As the CFL looks to reopen for a 2022 season, the Ottawa Redblacks will have a new leader. Though Paul LaPolice has been the team’s head coach for over a year and a half, he has yet to coach his first game in the Capital.
LaPolice was born in New Hampshire and is an alumni of both Plymouth and Western Connecticut State Universities. He has had a decorated coaching career that began as early as his college years. He’s spent over 20 years in the CFL. In that time, he’s held several positions with the Toronto Argonauts, the Saskatchewan Roughriders, and the Winnipeg Blue Bombers. He’s won two Grey Cups, as the Receiver’s Coach for the Saskatchewan Roughriders in 2007, and as the Offensive Coordinator of the Winnipeg Blue Bombers in 2019.
Coming off a Grey Cup win and into a year of COVID-related shutdowns, LaPolice admits that his work is cut out for him. He has yet to meet most of the players, and is working with an all-new coaching lineup. Building a team culture from the ground up will be his first priority.
But, he believes Ottawa, both as a team and a city, fits the mold for success. Ottawa is a city that loves football, and as long as that is at play, he knows that he can bring value to the team and make an impact in his first year on the field.
You were born in Nashua, New Hampshire, named ‘The Best Place To Live’ by Money Magazine (in 1987 and 1998).
Tell us a little about the town.
Yes, I wasn’t living there in 98’ but I was there in 87’. Nashua is a city of around 100,000 people… there’s a bunch of other cities around it. It’s called the ‘Gate City’ because it’s right on the border of Massachusetts. You can be in Boston in an hour at a Red Sox game, and you can also go an hour and be on the seacoast. There’s a small part of New Hampshire that is on the ocean. You can also go skiing, if you drive 2 hours north you’ll be right in these beautiful, scenic white mountains. So, New Hampshire was a little bit of everything, which really made it an outstanding place to live.
You received your Bachelor of Science Degree in Physical Education while playing football. Did you originally have aspirations to be a teacher? Did you even think about coaching during your time at school?
I went to college and thought of doing a Business Degree, but the more I was playing football, I just didn’t think that mathematics and managerial accounting were really my passion. I did, however, have a passion for the game of football. I sat with this girl who was in all of my classes with me and she kept saying ‘why do you keep drawing up plays? What is that ever going to get you?’ I always laugh when I see her and say, “Maureen, look! I’m getting paid!”
So, it started in college. While I was still playing, I actually started the process to build a resume. I worked college football camps at Boston College and Northeastern University. I actually worked at Tom Coughlin’s football camp when he was the head coach of Boston College years ago. So really, college did make me think about coaching.
Who were some of the coaches you looked up to during your football career (or as a fan), and what made them such good leaders?
My high school coach was a gentleman named Kent Paradis. He was a legendary coach in the community who had won a lot of football games. When Coach Paradis would talk to you it would be a big deal. I remember as a young player, I had a really good game and he came up to me and congratulated me, and if that happened, you would be in awe just because of how revered he was by his players. My brother was a very successful player, he was what was called the ‘Gatorade Player of the Year’ in New Hampshire during his senior year and got a full scholarship to Boston University as a kicker, so that certainly pushed me into football a little bit more. I was just fortunate enough to have good coaches in a number of spots. Some of my head coaches, Bill Bowes in New Hampshire, Joe King at RPI, and then my CFL guys.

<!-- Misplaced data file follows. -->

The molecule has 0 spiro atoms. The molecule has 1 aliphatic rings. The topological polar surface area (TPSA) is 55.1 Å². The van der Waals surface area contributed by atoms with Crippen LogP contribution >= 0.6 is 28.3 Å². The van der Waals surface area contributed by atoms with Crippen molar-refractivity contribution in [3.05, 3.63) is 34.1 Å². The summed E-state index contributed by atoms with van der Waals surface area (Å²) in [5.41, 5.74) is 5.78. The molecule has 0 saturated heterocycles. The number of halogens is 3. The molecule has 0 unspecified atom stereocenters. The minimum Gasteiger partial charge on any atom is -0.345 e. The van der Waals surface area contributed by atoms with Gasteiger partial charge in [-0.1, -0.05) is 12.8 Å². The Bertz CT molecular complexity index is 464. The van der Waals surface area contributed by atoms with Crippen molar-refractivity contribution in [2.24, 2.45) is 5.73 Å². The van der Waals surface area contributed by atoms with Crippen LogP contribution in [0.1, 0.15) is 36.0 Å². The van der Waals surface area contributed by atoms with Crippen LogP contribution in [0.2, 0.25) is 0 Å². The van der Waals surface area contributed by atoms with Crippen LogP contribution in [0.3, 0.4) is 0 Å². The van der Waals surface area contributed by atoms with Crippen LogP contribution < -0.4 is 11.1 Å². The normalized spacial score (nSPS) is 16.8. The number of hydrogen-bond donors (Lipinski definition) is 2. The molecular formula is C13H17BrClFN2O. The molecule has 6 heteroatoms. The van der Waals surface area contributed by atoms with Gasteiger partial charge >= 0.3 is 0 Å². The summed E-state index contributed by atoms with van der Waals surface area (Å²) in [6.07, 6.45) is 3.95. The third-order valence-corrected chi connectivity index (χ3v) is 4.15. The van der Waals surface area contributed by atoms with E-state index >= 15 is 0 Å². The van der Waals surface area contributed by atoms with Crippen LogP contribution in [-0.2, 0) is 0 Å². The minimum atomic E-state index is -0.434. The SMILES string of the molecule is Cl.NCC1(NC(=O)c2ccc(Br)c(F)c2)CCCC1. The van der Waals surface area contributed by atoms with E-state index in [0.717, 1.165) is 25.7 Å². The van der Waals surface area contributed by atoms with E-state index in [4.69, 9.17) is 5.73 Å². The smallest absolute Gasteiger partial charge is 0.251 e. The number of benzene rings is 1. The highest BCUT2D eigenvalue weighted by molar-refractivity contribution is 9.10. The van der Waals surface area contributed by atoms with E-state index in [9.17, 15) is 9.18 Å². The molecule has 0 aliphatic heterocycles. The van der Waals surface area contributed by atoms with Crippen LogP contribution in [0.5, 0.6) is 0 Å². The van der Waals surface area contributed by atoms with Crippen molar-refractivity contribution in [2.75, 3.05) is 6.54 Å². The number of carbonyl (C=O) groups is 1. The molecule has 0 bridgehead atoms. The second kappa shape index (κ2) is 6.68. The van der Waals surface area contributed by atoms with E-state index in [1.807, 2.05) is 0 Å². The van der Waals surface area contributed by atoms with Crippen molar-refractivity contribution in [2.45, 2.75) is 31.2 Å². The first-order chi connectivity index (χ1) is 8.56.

It’s a weird business because you start out with these guys and you’re all making four thousand dollars a year, with five guys sharing an apartment. And now, I’m a head CFL coach. One of the guys on the staff is working for the Buffalo Bills, another guy was the offensive coordinator for Penn State and Minnesota… just to see everyone branch out into different spots. I was fortunate enough to go back to the University of New Hampshire, my home state, to coach for a couple of years. We had a really good program and Chip Kelly, who was on the staff was with the Philadelphia Eagles, San Francisco 49ers, UCLA; it’s just the experience of growing up in the business and seeing all the guys I’ve worked with moving up to different levels. It’s been very inspirational for me.
You’ve spent just over 20 years in the CFL as a coach. What is the biggest difference between your approach to your career today and the day you walked on your first CFL coaching job?
When I first got into the business it was more about ‘do it this way because I’m telling you, I’m the coach’… where nowadays, I always try to teach the ‘why’ to my players. I ask them their opinions, and I really try to make them a part of the process. At the college level, it’s very much ‘my way or the highway’. At this level, I want it to be more collaborative. I want to promote leadership. I want them to be leaders, and the only way to do that is to let them have a voice, a say, and to take ownership.
On game days, how much of the play calling is directed by the offensive and defensive line coaches, versus you? What is the balance between the coordinators and you calling the shots during the game?
I’ve got a very veteran staff, both of my coordinators have been head coaches in the league, Bob Dyce and Mike Benevides, so it’s comforting that there’s a lot of situations that they’ve been in already that they can help me, which I think is a great thing.